You saw bullet-ridden and burned military vehicles left along the road as you traveled outside the city. Once, our class was interrupted when military choppers landed on the soccer field next to our school to evacuate several dead and injured soldiers. There were military checkpoints and sandbagged installations everywhere.

There were rumors of the NPA planning to attack the military camp in the city, which was now heavily militarized. That was how they kept peace and order.

Finally, in 1985, my father decided to leave the military service for early retirement. Amidst all the atrocities being done by the military to civilians, he felt he could not serve the regime anymore. The nation was polarized by the Snap Elections and my father chose to support the opposition, openly campaigning for Cory.

Our community became a microcosm of the nation being split into two camps: our village leaders defending the Marcoses and most of the residents who wanted change. The nation was so polarized by politics. Families were torn, friendships broken. Following my father, most of our clan sided with the opposition.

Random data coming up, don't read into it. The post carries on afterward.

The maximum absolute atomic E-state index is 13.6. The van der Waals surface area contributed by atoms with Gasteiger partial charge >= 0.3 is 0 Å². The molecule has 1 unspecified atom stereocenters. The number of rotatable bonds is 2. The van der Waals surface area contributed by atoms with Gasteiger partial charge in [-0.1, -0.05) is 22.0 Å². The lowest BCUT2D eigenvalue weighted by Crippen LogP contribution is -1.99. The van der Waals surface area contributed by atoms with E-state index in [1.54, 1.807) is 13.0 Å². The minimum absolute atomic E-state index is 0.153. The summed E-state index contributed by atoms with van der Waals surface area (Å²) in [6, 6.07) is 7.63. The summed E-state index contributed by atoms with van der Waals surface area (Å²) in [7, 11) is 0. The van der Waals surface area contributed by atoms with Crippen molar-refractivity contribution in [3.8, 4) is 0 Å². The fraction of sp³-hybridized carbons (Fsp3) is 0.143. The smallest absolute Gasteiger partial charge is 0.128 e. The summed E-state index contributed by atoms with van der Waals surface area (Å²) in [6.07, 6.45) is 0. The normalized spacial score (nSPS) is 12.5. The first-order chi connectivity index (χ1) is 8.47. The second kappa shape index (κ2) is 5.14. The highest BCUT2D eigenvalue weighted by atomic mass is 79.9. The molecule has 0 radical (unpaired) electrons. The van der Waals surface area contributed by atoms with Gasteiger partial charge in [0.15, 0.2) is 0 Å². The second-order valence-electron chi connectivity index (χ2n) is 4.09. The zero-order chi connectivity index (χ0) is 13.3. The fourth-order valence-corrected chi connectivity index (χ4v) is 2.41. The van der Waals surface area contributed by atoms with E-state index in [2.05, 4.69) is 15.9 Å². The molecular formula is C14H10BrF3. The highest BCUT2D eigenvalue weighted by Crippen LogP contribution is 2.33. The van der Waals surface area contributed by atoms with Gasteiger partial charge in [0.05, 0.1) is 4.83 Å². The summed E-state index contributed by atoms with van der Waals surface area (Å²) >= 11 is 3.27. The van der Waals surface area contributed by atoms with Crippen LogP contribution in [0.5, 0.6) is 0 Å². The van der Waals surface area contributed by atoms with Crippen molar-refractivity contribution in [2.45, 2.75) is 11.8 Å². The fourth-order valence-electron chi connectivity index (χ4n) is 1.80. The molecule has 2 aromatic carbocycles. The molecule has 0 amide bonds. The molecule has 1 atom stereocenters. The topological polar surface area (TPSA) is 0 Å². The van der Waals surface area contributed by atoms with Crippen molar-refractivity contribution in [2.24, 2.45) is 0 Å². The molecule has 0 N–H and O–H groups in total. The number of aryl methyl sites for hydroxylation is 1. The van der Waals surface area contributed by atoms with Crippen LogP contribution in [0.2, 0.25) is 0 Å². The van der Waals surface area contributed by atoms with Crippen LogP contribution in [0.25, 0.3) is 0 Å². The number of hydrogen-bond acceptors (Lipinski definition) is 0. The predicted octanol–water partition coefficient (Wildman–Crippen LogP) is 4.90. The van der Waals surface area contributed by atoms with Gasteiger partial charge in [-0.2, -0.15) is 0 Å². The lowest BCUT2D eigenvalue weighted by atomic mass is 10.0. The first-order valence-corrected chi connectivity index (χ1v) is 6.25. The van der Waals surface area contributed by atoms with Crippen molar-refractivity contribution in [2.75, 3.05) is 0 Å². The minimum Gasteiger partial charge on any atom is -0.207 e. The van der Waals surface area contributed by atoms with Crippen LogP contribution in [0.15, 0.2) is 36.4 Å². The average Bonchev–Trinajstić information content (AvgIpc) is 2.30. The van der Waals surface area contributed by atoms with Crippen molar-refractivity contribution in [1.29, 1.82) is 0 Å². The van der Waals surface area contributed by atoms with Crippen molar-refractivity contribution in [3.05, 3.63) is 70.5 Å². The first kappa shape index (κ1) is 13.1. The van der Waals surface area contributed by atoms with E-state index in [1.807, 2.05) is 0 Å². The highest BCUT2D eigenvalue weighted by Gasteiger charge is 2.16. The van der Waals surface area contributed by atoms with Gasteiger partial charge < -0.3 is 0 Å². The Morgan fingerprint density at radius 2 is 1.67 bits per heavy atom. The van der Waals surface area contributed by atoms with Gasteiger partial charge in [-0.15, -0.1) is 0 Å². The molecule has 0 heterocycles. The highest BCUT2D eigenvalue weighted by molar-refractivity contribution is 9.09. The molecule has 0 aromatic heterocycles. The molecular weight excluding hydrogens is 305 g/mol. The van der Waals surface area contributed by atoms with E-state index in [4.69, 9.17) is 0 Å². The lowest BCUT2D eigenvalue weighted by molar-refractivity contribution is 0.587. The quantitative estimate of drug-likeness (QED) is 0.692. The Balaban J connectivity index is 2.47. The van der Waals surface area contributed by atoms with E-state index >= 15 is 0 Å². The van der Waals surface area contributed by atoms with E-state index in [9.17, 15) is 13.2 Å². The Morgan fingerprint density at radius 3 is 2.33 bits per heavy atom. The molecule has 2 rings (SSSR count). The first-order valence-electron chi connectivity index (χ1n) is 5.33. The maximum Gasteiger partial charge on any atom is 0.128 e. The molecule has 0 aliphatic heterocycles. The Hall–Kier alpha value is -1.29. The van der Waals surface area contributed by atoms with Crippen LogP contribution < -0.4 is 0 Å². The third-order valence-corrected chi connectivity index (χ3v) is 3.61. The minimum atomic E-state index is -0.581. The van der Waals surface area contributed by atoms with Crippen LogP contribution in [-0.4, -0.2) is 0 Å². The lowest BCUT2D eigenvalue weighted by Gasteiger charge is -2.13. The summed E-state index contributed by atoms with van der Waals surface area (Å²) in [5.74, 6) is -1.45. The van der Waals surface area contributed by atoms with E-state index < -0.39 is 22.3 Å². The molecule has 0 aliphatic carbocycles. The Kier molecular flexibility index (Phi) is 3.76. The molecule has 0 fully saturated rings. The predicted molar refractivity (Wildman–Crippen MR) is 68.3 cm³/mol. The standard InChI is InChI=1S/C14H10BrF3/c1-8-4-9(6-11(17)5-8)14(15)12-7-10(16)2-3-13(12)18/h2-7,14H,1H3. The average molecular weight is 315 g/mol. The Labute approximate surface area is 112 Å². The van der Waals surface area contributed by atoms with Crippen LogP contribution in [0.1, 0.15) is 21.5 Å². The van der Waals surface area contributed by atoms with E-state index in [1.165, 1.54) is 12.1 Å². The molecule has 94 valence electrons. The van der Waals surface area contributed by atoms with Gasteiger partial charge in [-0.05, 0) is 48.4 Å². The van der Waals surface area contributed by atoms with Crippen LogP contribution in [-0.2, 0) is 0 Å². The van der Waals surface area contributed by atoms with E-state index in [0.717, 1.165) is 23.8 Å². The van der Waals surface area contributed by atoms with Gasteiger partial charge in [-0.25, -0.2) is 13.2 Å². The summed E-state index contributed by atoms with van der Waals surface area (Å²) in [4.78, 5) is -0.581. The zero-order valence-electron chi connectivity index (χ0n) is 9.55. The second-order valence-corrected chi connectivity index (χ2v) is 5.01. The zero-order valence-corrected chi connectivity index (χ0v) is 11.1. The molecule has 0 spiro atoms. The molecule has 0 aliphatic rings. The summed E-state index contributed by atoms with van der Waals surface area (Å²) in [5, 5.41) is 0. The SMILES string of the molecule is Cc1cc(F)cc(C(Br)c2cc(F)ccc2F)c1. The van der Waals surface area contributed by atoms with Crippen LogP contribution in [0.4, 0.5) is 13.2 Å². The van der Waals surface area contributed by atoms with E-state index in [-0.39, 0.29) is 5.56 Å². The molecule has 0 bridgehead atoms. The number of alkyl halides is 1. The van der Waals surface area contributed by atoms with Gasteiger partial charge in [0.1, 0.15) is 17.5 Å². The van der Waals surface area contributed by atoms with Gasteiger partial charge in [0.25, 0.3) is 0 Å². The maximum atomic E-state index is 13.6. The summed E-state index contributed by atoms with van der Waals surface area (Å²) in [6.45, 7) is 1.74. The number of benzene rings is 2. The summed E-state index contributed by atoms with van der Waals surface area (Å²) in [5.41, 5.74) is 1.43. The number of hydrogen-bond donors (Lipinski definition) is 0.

We all rejoiced when we heard the news of the EDSA People Power. We watched the events in Manila in our bulky black and white TV or listened to the radio, which was blaring almost nonstop in those four days of the Revolution. We also joined the rallies being held in Surigao in support of those in Manila.

When victory came, we joined the big parade celebrating the return of democracy to our country. I still recall how, with my brothers and friends, I helped drop a bag of confetti on the parade from the second floor of the Grand Stand building overlooking the main street.

It thus gives me goose bumps now to learn about a presidential candidate threatening to shut down Congress if it gets in his way. And he is not even president yet. But he could be in the next couple of days. If we allow it.

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TAGS: Cotabato, election, Marcos, NPA